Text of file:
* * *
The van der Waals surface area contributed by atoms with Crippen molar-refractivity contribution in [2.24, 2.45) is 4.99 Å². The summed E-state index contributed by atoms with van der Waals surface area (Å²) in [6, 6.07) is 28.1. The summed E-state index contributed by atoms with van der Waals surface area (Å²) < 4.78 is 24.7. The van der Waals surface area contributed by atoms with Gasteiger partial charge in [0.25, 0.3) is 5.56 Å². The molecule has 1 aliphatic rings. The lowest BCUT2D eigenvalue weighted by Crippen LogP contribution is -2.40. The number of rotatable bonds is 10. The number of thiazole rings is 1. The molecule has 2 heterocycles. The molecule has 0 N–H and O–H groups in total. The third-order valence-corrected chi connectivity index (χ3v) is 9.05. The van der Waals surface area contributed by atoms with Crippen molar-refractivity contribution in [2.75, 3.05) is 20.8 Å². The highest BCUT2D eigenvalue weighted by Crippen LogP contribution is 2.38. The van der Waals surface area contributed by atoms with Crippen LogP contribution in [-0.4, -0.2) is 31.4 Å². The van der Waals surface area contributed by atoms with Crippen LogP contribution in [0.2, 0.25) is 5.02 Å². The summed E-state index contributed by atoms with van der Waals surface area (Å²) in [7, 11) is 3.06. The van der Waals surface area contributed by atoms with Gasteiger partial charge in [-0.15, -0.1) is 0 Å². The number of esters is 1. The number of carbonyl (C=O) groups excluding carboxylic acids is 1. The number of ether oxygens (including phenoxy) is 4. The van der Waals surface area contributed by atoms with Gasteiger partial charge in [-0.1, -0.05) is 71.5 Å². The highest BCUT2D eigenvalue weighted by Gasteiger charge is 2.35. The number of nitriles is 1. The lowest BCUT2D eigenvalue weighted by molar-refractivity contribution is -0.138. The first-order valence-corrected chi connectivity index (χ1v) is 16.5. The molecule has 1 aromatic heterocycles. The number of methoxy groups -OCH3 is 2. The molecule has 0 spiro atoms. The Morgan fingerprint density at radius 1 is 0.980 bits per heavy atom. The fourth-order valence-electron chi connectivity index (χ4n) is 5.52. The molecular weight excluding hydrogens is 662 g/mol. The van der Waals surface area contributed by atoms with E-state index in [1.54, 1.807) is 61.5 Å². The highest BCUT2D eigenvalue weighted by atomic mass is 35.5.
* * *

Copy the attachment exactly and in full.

The van der Waals surface area contributed by atoms with Crippen molar-refractivity contribution in [2.24, 2.45) is 4.99 Å². The summed E-state index contributed by atoms with van der Waals surface area (Å²) in [6, 6.07) is 28.1. The summed E-state index contributed by atoms with van der Waals surface area (Å²) < 4.78 is 24.7. The van der Waals surface area contributed by atoms with Gasteiger partial charge in [0.25, 0.3) is 5.56 Å². The molecule has 1 aliphatic rings. The lowest BCUT2D eigenvalue weighted by Crippen LogP contribution is -2.40. The number of rotatable bonds is 10. The number of thiazole rings is 1. The molecule has 2 heterocycles. The molecule has 0 N–H and O–H groups in total. The third-order valence-corrected chi connectivity index (χ3v) is 9.05. The van der Waals surface area contributed by atoms with Crippen molar-refractivity contribution in [2.75, 3.05) is 20.8 Å². The highest BCUT2D eigenvalue weighted by Crippen LogP contribution is 2.38. The van der Waals surface area contributed by atoms with Crippen LogP contribution in [-0.4, -0.2) is 31.4 Å². The van der Waals surface area contributed by atoms with Crippen LogP contribution in [0.2, 0.25) is 5.02 Å². The summed E-state index contributed by atoms with van der Waals surface area (Å²) in [7, 11) is 3.06. The van der Waals surface area contributed by atoms with Gasteiger partial charge in [-0.15, -0.1) is 0 Å². The number of esters is 1. The number of carbonyl (C=O) groups excluding carboxylic acids is 1. The number of ether oxygens (including phenoxy) is 4. The van der Waals surface area contributed by atoms with Gasteiger partial charge in [-0.1, -0.05) is 71.5 Å². The highest BCUT2D eigenvalue weighted by Gasteiger charge is 2.35. The number of nitriles is 1. The lowest BCUT2D eigenvalue weighted by molar-refractivity contribution is -0.138. The first-order valence-corrected chi connectivity index (χ1v) is 16.5. The molecule has 1 aromatic heterocycles. The number of methoxy groups -OCH3 is 2. The molecule has 0 spiro atoms. The Morgan fingerprint density at radius 1 is 0.980 bits per heavy atom. The fourth-order valence-electron chi connectivity index (χ4n) is 5.52. The molecular weight excluding hydrogens is 662 g/mol. The van der Waals surface area contributed by atoms with E-state index in [1.54, 1.807) is 61.5 Å². The highest BCUT2D eigenvalue weighted by atomic mass is 35.5.